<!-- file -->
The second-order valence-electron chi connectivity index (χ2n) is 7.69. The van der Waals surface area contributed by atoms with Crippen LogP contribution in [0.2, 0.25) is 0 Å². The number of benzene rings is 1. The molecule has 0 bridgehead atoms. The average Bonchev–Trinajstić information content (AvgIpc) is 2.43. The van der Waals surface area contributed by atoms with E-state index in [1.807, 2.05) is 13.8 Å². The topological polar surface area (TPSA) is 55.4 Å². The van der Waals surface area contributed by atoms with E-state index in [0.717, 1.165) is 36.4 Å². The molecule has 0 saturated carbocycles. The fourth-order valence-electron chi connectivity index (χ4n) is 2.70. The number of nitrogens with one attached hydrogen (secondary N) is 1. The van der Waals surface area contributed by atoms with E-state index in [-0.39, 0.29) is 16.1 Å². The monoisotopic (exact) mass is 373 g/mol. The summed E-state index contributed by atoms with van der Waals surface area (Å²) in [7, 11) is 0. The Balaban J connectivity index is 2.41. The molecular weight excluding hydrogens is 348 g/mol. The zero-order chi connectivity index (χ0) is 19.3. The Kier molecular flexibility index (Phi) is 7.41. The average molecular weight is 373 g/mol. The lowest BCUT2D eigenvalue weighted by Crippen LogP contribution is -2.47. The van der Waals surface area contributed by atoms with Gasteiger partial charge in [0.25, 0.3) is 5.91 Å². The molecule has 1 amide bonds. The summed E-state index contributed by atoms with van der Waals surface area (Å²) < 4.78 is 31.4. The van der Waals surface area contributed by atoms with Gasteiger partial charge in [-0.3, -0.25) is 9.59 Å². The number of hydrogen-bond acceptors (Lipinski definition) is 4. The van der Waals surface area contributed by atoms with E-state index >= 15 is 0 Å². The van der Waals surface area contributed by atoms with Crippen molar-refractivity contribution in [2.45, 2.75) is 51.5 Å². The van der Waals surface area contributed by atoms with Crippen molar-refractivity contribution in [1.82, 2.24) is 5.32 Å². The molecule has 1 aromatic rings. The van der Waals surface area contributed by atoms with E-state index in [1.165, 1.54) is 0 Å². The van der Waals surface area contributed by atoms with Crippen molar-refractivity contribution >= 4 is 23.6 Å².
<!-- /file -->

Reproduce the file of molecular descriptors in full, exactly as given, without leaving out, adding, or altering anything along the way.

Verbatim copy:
The second-order valence-electron chi connectivity index (χ2n) is 7.69. The van der Waals surface area contributed by atoms with Crippen LogP contribution in [0.2, 0.25) is 0 Å². The number of benzene rings is 1. The molecule has 0 bridgehead atoms. The average Bonchev–Trinajstić information content (AvgIpc) is 2.43. The van der Waals surface area contributed by atoms with E-state index in [1.807, 2.05) is 13.8 Å². The topological polar surface area (TPSA) is 55.4 Å². The van der Waals surface area contributed by atoms with E-state index in [0.717, 1.165) is 36.4 Å². The molecule has 0 saturated carbocycles. The fourth-order valence-electron chi connectivity index (χ4n) is 2.70. The number of nitrogens with one attached hydrogen (secondary N) is 1. The van der Waals surface area contributed by atoms with E-state index in [-0.39, 0.29) is 16.1 Å². The monoisotopic (exact) mass is 373 g/mol. The summed E-state index contributed by atoms with van der Waals surface area (Å²) in [7, 11) is 0. The Balaban J connectivity index is 2.41. The molecular weight excluding hydrogens is 348 g/mol. The zero-order chi connectivity index (χ0) is 19.3. The Kier molecular flexibility index (Phi) is 7.41. The average molecular weight is 373 g/mol. The lowest BCUT2D eigenvalue weighted by Crippen LogP contribution is -2.47. The van der Waals surface area contributed by atoms with Gasteiger partial charge in [0.25, 0.3) is 5.91 Å². The molecule has 1 amide bonds. The summed E-state index contributed by atoms with van der Waals surface area (Å²) < 4.78 is 31.4. The van der Waals surface area contributed by atoms with Gasteiger partial charge in [-0.3, -0.25) is 9.59 Å². The number of hydrogen-bond acceptors (Lipinski definition) is 4. The van der Waals surface area contributed by atoms with E-state index >= 15 is 0 Å². The van der Waals surface area contributed by atoms with Crippen molar-refractivity contribution in [2.45, 2.75) is 51.5 Å². The van der Waals surface area contributed by atoms with Crippen molar-refractivity contribution in [1.82, 2.24) is 5.32 Å². The molecule has 1 aromatic rings. The van der Waals surface area contributed by atoms with E-state index in [1.165, 1.54) is 0 Å². The van der Waals surface area contributed by atoms with Crippen molar-refractivity contribution >= 4 is 23.6 Å².